The waitress brought plates. The father passed sugar to the boy and salt to the girl without being asked. He watched the girl shake out salt onto the fries.
“If I had a sore throat, I would gargle with those,” he said.
“Looks like she’s trying to melt a driveway,” the boy offered.
The father watched his children eat. They ate fast. They called it Hoovering. He finished while they sucked at straws in empty drinks.
“Funny,” he said thoughtfully, “I’m not hungry any more.”
Every meal ended this way. It was his benediction, one of the Dad things they expected him to say.
“That reminds me,” the girl said. “Did you feed Rocky before we left?”
“Uh-uh,” her brother said. “I fed him yesterday.”
“I fed him yesterday!” the girl said.
“Okay, we’ll compromise,” the boy said. “We won’t feed the cat today.”
“I’d say you are out of bounds on that one,” the father said.
He meant you could not tease her about animals. Once, during dinner, that cat ran into the dining room shot from guns. He ran around he table at top speed, then spun out on the parquet floor into a leg of the table. He fell over onto his side and made short coughing sounds.
“Isn’t he smart?” the girl had crooned, kneeling beside him. “He knows he’s hurt.”
* * *
For years, her father had to say that the animals seen on shoulders of roads were napping.
“He never would have not fed Homer,” she said to her father.
“Homer was a dog,” the boy said. “If I forgot to feed him, he could just go into the hills and bite a deer.”
“Or a Campfire Girl selling mints at the front door,” their father reminded them.
“Homer,” the girl sighed. “I hope he likes chasing sheep on that ranch in the mountains.”
The boy looked at her, incredulous.
“You believed that? You actually believed that?”
In her head, a clumsy magician yanked the cloth and the dishes all crashed to the floor. She took air into her lungs until they filled, and then she filled her stomach, too.
“I thought she knew,” the boy said.
The dog was five years ago.
“The girl’s parents insisted,” the father said. “It’s the law in California.”
“Then I hate California,” she said. “I hate its guts.”
The boy said he would wait for them in the car, and left the table.
“What would help?” the father asked.
“For Homer to be alive,” she said.
“What would help?”
She pinched a trail of salt on her plate.
“A ride,” she said. “I’ll drive.”
* * *
The girl started the car and screamed, “Goddammit.”
With the power off, the boy had tuned in the Spanish station. Mariachis exploded on ignition.
“Dammit isn’t God’s last name,” the boy said, quoting another bumper sticker.
“Don’t people make you want to give up?” the father said.
“No talking,” the girl said to the rear-view mirror, and put the car in gear.
She drove for hours. Through groves of eucalyptus with their damp peeling bark, past acacia bushes with yellow flowers pulsing off their stems.She cut over to the coast route and the stony grey-green tones of Inverness.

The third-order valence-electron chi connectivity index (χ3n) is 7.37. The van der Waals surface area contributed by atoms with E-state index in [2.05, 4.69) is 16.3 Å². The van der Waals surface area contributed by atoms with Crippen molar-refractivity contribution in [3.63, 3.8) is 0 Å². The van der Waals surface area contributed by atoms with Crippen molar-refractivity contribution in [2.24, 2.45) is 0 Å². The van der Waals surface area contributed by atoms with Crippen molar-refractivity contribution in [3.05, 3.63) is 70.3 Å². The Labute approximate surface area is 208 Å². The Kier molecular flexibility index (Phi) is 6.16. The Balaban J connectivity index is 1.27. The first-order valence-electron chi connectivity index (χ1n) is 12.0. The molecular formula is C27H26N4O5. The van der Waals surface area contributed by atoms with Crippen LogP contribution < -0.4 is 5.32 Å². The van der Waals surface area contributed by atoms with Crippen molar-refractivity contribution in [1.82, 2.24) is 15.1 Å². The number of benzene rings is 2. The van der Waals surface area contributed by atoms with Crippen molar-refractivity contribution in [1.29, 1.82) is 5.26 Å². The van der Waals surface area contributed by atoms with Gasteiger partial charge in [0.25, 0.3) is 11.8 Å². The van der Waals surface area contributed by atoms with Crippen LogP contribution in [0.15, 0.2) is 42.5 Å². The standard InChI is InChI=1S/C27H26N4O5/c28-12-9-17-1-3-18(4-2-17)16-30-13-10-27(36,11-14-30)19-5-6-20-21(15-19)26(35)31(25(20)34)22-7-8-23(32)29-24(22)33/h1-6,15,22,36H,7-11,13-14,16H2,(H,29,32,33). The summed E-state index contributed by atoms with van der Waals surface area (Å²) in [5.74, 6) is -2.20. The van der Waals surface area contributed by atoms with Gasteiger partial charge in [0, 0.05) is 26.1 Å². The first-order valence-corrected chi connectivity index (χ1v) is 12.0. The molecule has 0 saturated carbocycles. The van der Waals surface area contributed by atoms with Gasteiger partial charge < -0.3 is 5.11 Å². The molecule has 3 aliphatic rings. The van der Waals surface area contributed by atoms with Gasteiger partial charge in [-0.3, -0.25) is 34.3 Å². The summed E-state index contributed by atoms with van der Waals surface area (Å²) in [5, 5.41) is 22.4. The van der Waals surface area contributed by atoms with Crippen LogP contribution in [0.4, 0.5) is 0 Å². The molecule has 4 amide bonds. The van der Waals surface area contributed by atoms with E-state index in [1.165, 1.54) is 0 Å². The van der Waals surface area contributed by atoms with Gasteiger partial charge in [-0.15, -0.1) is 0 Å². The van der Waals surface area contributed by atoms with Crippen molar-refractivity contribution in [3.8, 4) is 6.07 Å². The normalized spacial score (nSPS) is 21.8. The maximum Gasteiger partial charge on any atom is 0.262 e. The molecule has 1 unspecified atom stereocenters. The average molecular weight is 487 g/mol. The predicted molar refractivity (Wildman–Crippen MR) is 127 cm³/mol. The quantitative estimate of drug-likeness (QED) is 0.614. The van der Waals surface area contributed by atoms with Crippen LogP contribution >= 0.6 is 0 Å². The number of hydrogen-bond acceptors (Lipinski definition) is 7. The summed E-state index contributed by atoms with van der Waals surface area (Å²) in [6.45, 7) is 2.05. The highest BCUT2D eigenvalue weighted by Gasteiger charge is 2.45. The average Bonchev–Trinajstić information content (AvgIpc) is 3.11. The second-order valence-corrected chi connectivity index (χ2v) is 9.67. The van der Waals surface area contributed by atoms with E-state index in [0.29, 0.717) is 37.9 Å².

“What you’d call scenic,” the boy tried.
Otherwise they were quiet.
* * *
No one said anything else until the sky started to close, and then it was the boy again, asking shouldn’t they be going home.
“No, no,” the father said, and made a show of looking out the window, up at the sky and back at his watch. “No,” he said, “keep driving—it’s getting earlier.”
But the sky spilled rain, and the girl headed south towards the bridge. She turned on the headlights and the dashboard lit up green. She read off the odometer on the way home: “Twenty-six thousand, three hundred eighty three and eight-tenths miles.”
“Today?” the boy said.
* * *
The boy got to Rocky first. “Let’s play the cat,” he said, and carried the Siamese to the upright piano. He sat on the bench holding the cat in his lap and pressed its paws to the keys. Rocky played “Born Free.” He tried to twist away.
“Come on, Rocky, ten more minutes and we’ll break.”
“Give him to me,” the girl said.
She puckered up and gave the cat a five-lipper.
“Bring the Rock upstairs,” the father called. “Bring sleeping bags, too.”
Pretty soon three sleeping bags formed a triangle in the master bedroom. The father was the hypotenuse. The girl asked him to brush out her hair, which he did while the boy ate a tangerine, peeling it up close to his face, inhaling the mist. Then he held each segment to the light to find seeds. In his lap, cat paws fluttered like dreaming eyes.
“What are you thinking?” the father asked.
“Me?” the girl said. “Fifty-seven T-bird, white with red interior, convertible. I drive it to Texas and wear skirts with rick-rack. I’m changing my name to Ruby,” she said, “or else Easy.”
The father considered her dream of a checkered future.
“Early ripe, early rot,” he warned.
A wet wind slammed the window in its warped sash, and the boy jumped.
“I hate rain,” he said. “I hate its guts.”
The father got up and closed the window tighter against the storm. “It’s a real frog-choker,” he said.
In darkness, lying still, it was no less camp-like than if they had been under the stars singing to a stone-ringed fire burned down to embers.
They had already said good-night some minutes earlier when the boy and girl heard their father’s voice in the dark.
“Kids, I just remembered—I have some good news and some bad news. Which do you want first?”
It was his daughter who spoke. “Let’s get it over with,” she said. “Let’s get the bad news over with.”
The father smiled. They are all right, he decided. My kids are as right as this rain. He smiled at the exact spots he knew their heads were turned to his, and doubted he would ever feel—not better, but more than he did now.
“I lied,” he said. “There is no bad news.”